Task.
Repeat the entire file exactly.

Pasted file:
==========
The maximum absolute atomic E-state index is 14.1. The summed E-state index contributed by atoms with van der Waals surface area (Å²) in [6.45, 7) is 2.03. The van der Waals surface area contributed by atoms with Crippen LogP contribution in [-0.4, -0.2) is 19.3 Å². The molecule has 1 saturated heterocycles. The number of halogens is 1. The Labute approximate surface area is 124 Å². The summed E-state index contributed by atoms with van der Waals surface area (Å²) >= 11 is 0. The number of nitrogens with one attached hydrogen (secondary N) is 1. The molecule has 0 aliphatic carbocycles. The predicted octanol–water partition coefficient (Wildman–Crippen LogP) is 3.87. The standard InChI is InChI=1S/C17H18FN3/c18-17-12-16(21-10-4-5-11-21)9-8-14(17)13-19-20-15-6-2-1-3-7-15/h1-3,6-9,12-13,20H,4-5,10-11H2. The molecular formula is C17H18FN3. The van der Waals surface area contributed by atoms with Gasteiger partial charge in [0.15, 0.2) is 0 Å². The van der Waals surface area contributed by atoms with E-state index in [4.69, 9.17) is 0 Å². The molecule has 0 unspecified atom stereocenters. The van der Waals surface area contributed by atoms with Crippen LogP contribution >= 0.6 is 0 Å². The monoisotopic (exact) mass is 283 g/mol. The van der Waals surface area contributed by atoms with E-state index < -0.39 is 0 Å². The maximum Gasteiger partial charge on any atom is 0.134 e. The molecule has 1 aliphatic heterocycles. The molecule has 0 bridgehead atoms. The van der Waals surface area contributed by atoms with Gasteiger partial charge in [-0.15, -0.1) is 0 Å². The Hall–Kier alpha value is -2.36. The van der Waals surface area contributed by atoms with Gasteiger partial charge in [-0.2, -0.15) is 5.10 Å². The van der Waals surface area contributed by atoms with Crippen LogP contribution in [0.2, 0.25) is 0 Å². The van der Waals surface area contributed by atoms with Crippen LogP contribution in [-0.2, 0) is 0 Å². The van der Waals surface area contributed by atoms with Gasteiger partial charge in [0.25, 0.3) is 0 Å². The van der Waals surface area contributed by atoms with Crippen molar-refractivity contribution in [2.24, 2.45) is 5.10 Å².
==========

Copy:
The maximum absolute atomic E-state index is 14.1. The summed E-state index contributed by atoms with van der Waals surface area (Å²) in [6.45, 7) is 2.03. The van der Waals surface area contributed by atoms with Crippen LogP contribution in [-0.4, -0.2) is 19.3 Å². The molecule has 1 saturated heterocycles. The number of halogens is 1. The Labute approximate surface area is 124 Å². The summed E-state index contributed by atoms with van der Waals surface area (Å²) >= 11 is 0. The number of nitrogens with one attached hydrogen (secondary N) is 1. The molecule has 0 aliphatic carbocycles. The predicted octanol–water partition coefficient (Wildman–Crippen LogP) is 3.87. The standard InChI is InChI=1S/C17H18FN3/c18-17-12-16(21-10-4-5-11-21)9-8-14(17)13-19-20-15-6-2-1-3-7-15/h1-3,6-9,12-13,20H,4-5,10-11H2. The molecular formula is C17H18FN3. The van der Waals surface area contributed by atoms with Gasteiger partial charge in [0.15, 0.2) is 0 Å². The van der Waals surface area contributed by atoms with E-state index in [4.69, 9.17) is 0 Å². The molecule has 0 unspecified atom stereocenters. The van der Waals surface area contributed by atoms with Crippen LogP contribution >= 0.6 is 0 Å². The monoisotopic (exact) mass is 283 g/mol. The van der Waals surface area contributed by atoms with E-state index < -0.39 is 0 Å². The maximum Gasteiger partial charge on any atom is 0.134 e. The molecule has 1 aliphatic heterocycles. The molecule has 0 bridgehead atoms. The van der Waals surface area contributed by atoms with Gasteiger partial charge in [-0.15, -0.1) is 0 Å². The Hall–Kier alpha value is -2.36. The van der Waals surface area contributed by atoms with Gasteiger partial charge in [-0.2, -0.15) is 5.10 Å². The van der Waals surface area contributed by atoms with Crippen LogP contribution in [0.2, 0.25) is 0 Å². The van der Waals surface area contributed by atoms with Crippen LogP contribution in [-0.2, 0) is 0 Å². The van der Waals surface area contributed by atoms with Gasteiger partial charge in [0.25, 0.3) is 0 Å². The van der Waals surface area contributed by atoms with Crippen molar-refractivity contribution in [2.24, 2.45) is 5.10 Å².